“Harbottle.” Louisa said the word with confusion. 

“The village where your great-aunt lives.” Mrs. Banner stood with her usual grace, but Louisa remained still upon the couch. She should not have felt so cold with a fire burning in the hearth and a shawl around her shoulders. Yet she could not help but shiver when her mother looked down upon her. 

“When will I go?” Louisa asked. It did not occur to her to argue. Her mother had that look about her—the one that made Louisa think her mother formidable enough to face down a lion if she chose. Louisa never argued with Mother.

“Tomorrow. You have little to pack and less to manage.”

Louisa had always suspected she rather disappointed her mother with how she’d turned out. But as Louisa did her best in her studies, minded her manners, and always obeyed without question, it was difficult to understand why her mother never precisely approved of her only child. 

Louisa began to comment, but Mrs. Banner continued speaking, denying her the opportunity. “It is a lengthy journey, and it will take you several days. I have gone to some expense to secure you a seat inside the coach. Make the most of your time in Harbottle, child. I will check your trunk before dinner.” Without another word, her mother left the room, the black of her gown fading from Louisa’s sight.

If Mother had already arranged everything… How long had she known she would send her only child away?

Louisa waited, counting the seconds as they passed, then rose and fled the sitting room for her father’s study. The room was unused, and the maid had stopped dusting it, too. But when Louisa slipped inside, closing the door quietly behind her, she was transported back in time. Back to when her papa sat at the desk, smiling at her over his spectacles. 

She went to the windows and opened the curtains, pulling them back to allow the sunlight to stream inside.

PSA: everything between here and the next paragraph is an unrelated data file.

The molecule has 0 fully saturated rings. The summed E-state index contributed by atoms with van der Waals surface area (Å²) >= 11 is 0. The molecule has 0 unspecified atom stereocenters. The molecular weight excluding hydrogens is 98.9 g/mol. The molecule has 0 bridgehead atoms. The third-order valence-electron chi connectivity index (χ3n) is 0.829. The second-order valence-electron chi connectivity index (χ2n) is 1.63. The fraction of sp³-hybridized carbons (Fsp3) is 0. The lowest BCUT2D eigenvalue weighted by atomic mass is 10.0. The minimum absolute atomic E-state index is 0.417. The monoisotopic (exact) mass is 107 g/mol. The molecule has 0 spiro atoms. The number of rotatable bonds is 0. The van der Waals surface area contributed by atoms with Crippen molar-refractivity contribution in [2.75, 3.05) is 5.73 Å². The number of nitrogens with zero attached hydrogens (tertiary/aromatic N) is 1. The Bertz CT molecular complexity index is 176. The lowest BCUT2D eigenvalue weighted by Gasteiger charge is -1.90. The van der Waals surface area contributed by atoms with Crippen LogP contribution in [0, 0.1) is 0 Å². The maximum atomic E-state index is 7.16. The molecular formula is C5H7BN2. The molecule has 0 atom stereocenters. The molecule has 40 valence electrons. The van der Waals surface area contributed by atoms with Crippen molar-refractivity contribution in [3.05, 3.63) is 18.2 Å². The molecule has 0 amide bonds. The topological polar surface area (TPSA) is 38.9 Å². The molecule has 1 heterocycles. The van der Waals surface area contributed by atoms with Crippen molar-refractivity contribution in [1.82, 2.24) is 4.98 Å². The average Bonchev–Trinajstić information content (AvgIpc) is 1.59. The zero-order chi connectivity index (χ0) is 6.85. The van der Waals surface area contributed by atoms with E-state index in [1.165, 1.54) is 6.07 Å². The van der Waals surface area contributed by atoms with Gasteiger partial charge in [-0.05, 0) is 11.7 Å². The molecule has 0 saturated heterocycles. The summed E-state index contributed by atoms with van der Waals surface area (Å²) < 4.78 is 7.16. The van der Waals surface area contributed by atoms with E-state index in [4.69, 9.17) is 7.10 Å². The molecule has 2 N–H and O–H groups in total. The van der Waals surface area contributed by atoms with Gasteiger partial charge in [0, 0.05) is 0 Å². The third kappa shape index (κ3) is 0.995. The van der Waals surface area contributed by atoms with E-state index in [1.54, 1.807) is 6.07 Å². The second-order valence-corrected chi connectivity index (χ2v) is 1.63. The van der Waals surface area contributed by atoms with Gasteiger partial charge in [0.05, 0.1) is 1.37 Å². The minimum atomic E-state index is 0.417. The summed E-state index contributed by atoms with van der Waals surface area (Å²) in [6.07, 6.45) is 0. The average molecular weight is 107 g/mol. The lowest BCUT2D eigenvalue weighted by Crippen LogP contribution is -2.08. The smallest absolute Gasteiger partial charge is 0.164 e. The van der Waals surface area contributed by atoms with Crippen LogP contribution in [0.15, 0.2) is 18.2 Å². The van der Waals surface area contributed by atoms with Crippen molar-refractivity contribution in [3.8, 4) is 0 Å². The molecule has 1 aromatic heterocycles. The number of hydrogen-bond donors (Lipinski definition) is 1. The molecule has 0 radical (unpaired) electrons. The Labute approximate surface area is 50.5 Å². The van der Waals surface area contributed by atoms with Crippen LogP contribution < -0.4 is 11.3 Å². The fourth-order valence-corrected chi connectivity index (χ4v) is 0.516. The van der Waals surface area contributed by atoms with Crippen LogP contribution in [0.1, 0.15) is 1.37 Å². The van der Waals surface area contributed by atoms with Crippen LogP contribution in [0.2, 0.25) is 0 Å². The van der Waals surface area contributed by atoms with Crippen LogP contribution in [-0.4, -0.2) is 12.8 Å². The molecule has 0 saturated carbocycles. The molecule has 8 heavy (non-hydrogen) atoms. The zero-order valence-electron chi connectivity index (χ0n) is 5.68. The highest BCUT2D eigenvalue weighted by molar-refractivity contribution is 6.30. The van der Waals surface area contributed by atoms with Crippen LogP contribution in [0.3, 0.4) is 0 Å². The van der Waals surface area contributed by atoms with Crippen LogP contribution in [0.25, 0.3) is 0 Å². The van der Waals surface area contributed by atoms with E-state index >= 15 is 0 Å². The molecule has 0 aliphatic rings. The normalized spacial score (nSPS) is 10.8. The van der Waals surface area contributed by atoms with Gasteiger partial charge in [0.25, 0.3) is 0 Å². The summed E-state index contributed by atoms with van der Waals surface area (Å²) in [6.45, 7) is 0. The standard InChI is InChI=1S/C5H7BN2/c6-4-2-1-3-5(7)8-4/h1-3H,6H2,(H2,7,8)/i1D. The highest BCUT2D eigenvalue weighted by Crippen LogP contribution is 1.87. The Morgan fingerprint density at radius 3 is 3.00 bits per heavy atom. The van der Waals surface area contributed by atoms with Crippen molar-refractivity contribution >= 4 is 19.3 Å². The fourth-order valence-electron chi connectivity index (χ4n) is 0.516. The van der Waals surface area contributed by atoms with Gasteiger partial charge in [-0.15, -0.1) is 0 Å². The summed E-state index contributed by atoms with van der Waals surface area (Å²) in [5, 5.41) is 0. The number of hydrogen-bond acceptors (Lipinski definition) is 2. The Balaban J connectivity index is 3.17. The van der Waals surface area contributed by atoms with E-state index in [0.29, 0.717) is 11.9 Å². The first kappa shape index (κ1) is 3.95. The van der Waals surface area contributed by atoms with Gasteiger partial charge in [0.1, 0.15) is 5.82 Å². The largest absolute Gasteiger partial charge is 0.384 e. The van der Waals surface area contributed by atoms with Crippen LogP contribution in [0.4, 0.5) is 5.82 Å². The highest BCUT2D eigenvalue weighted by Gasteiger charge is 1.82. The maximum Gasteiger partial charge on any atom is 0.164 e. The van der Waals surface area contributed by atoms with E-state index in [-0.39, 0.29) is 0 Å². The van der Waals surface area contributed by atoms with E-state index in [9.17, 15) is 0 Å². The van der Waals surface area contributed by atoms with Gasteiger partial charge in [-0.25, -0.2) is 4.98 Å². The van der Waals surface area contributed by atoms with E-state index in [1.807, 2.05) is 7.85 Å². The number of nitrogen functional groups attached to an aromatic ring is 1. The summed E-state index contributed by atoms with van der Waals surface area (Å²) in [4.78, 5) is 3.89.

Most of her father’s books were gone. Now, Louisa knew why. Her mother likely had taken to selling them. 

She approached the shelves slowly, her eyes searching for a long book bound in red leather. Hoping it was still there. When she found it, laying on its side beneath a stack of folded papers and rolled maps, she exhaled slowly. Her father’s treasured copy of the Counties of England remained. With deft fingers, Louisa slid the book from its place. It was a slim volume, for all that it was tall, and she knew it well. Before her father’s death, they had examined the different counties and towns together.

“Here is Dover,” her father had said. “The place closest to France, and Calais. And here is Cambridge, where I studied in my youth.” Kent and Cambridgeshire were not what she was after at the moment. She turned the pages of the illustrated maps until she found Northumberland.

Harbottle was in the north, her mother had said. 

The lettering was small, and Harbottle must not be a large village, for she did not immediately find it. After a few moments of looking, Louisa opened the top drawer of her father’s desk and found his old magnifying glass. The glass was slightly yellow with age, its wooden handle well-worn and starting to split at the base. She held the glass over the map, tracing the northern border of England with her eyes.

There was Alnwick, the county seat, on the eastern coast. And Newcastle at the southern border. Her eyes skimmed over names that made her hopes sink. They all sounded dismal. Low Bleakhope, Deadwater, Falstone, and finally, just beside the River Coquet, she found it on the western border. 

The name on the map, small and insignificant, told her nothing about the place she must go. But there it was. It was real. Harbottle existed, and so too must the great-aunt she had never heard mentioned before that afternoon. What had her mother called her? Mrs. Penrith

Louisa collapsed in her father’s old chair, the scent of leather and dust mixing together to make her eyes water and nose itch. 

“Oh, Papa,” she whispered, eyes upon the map. “What will become of me?”

The room remained silent, and the shadows grew longer.